Can adults learn to play the piano?
“Oh no, it’s far too late for me. I should have started when I was a kid. Now, I’m too old to learn.”
Yes, this is almost word for word what a 50-year-old bright and successful man once told me. He was genuinely convinced it was ‘too late’ for him to learn to play the piano.
I responded saying that unless he had hooves for hands, I doubted he couldn’t learn how to play.
Ok, that was a little tongue in cheek, but I meant it. Learning to play the piano is NOT an age-related skill. It’s usually fear, not age, that stops adults from starting piano lessons.
You see, authentic ‘learning’ – learning something without prior knowledge – doesn’t usually happen for most people once they graduate. Sure, there are the courses and professional development opportunities you take over the years, but most adults will not easily start a decade-long learning project where they have to start with virtually zero knowledge.
And I get that, I do. It’s scary! The idea of not knowing or not being able to do something straight away, of having to receive step by step instructions – it’s not for the fainthearted.
I also understand that it is different for kids. They go to school and are in constant ‘learning’ mode. But we as adults, we manage, we parent, we tell others what to do and how to do things. For us to step back into the role of apprentice, that takes a bit of endurance and a good scoop of humility.
But that does not mean it’s too late. Yes, even physically it’s not too late! (in fact, adults have some real benefits over kids in that regard as I explain in this previous post) You merely need to be open and accepting to being taught, just like kids are.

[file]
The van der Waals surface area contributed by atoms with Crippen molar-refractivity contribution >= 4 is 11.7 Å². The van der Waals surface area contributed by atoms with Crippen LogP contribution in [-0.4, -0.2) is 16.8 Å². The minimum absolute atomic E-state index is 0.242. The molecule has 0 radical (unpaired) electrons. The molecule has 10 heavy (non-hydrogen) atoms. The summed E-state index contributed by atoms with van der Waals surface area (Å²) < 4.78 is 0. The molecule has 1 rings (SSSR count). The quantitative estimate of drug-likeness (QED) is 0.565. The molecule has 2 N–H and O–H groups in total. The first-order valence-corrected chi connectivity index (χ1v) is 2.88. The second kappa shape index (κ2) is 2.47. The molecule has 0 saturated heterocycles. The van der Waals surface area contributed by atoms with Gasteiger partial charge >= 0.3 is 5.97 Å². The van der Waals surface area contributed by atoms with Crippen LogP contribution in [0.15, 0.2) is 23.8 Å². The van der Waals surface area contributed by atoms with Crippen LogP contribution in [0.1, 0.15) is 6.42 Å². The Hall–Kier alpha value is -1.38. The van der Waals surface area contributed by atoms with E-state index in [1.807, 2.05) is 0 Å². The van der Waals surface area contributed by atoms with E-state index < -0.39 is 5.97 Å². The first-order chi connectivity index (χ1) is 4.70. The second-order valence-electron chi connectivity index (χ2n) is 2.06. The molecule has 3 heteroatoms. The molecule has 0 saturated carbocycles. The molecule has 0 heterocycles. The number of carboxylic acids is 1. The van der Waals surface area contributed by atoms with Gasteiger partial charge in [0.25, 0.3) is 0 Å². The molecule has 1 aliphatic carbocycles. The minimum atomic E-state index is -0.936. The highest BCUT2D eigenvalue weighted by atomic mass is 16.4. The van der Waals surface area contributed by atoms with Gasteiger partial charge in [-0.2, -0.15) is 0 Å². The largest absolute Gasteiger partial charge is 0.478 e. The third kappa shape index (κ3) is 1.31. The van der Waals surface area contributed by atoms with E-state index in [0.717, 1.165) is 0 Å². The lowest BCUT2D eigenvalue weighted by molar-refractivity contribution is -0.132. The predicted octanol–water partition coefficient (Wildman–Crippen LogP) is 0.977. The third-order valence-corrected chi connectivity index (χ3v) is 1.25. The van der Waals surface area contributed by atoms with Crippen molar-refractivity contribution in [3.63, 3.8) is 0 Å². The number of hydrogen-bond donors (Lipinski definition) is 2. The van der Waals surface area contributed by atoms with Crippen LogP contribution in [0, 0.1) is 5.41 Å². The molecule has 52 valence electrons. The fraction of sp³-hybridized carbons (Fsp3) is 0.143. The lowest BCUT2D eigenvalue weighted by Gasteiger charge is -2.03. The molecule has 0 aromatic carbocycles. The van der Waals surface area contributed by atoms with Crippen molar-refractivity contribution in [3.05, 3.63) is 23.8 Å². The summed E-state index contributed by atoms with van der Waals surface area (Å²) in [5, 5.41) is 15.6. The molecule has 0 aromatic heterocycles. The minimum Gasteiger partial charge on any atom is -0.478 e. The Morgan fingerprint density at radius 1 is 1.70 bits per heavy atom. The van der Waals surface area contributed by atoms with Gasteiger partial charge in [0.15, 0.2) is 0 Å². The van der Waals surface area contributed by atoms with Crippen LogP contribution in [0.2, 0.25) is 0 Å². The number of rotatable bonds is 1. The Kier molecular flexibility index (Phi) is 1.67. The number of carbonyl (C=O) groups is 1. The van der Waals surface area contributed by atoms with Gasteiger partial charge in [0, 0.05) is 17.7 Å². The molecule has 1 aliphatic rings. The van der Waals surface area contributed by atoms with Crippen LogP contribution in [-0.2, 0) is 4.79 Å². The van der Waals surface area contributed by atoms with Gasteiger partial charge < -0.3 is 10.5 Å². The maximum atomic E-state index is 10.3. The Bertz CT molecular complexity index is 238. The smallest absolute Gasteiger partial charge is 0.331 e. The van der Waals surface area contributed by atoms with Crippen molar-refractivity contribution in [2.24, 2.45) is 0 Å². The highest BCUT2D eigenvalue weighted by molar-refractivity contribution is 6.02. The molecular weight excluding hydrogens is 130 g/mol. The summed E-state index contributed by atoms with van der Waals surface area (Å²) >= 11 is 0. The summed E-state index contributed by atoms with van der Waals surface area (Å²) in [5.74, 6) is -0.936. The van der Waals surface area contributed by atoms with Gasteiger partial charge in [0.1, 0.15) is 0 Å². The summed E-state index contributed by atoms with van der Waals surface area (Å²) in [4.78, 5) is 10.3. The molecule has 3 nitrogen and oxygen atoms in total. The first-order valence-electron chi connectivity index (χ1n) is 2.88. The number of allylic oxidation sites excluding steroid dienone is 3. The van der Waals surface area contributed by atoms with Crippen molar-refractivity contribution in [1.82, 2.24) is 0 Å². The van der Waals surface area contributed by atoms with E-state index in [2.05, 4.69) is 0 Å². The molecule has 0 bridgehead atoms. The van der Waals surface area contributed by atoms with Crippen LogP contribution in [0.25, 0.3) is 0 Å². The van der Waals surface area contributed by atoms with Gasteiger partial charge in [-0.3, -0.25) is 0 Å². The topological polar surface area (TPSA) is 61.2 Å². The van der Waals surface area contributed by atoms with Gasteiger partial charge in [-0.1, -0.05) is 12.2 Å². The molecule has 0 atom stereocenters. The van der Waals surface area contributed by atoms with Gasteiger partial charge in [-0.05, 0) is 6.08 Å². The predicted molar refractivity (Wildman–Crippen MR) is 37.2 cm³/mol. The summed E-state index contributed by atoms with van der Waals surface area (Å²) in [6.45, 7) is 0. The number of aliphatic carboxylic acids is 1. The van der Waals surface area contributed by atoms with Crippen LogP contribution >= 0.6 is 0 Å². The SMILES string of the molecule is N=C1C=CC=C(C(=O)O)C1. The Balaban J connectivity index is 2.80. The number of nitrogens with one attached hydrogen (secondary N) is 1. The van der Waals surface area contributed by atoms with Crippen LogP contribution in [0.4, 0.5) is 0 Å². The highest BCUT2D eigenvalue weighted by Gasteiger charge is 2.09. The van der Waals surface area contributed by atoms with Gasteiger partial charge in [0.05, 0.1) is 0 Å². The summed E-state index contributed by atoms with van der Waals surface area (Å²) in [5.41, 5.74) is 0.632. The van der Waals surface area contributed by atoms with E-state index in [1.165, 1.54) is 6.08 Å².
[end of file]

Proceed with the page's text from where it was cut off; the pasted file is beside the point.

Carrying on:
If you are willing to invest in yourself, it will be immensely rewarding to see your growth and development over time. Not to mention the incredible life skills you’ll be gaining: discipline, perseverance, determination. Can you set a better example for your kids, your partner, your friends?
Plus, you’re not REALLY starting from scratch anyway.
You may not (yet) know some of the more theoretical aspects of music and, of course, the physical movements to play an instrument are non-existent, but you DO have some musical knowledge. You listen to music, don’t you? Then you have already absorbed a variety of styles, harmonies and melodies! If you can move along with the music, you already have a sense of beat. If you can clap the words of a song, you understand rhythm.
Now you just need a teacher to help you turn all that innate musicality into musical output!
I know finding a teacher is not easy for an adult (I’ve had my own struggles finding one many years ago), and the prospect of taking lessons can be a little nerve-wracking.
“What will they think of me?”
“Will I be good enough to be their student?”
“Will they drop me if I don’t progress fast enough?”
Let me put your mind at ease here. Professional, adult-focused teachers know and understand these fears, and will actively work to create a welcoming, non-threatening environment for you to grow and develop. They will listen to YOUR goals and will tailor the lessons to YOUR requirements.
In conclusion, if learning to play the piano is something you want to try but you’re letting your fears get in the way, remember this: you’ll never know what you’re capable of until… you try!
If you’d like to find out more about the online piano lessons I offer adult learners, get in touch!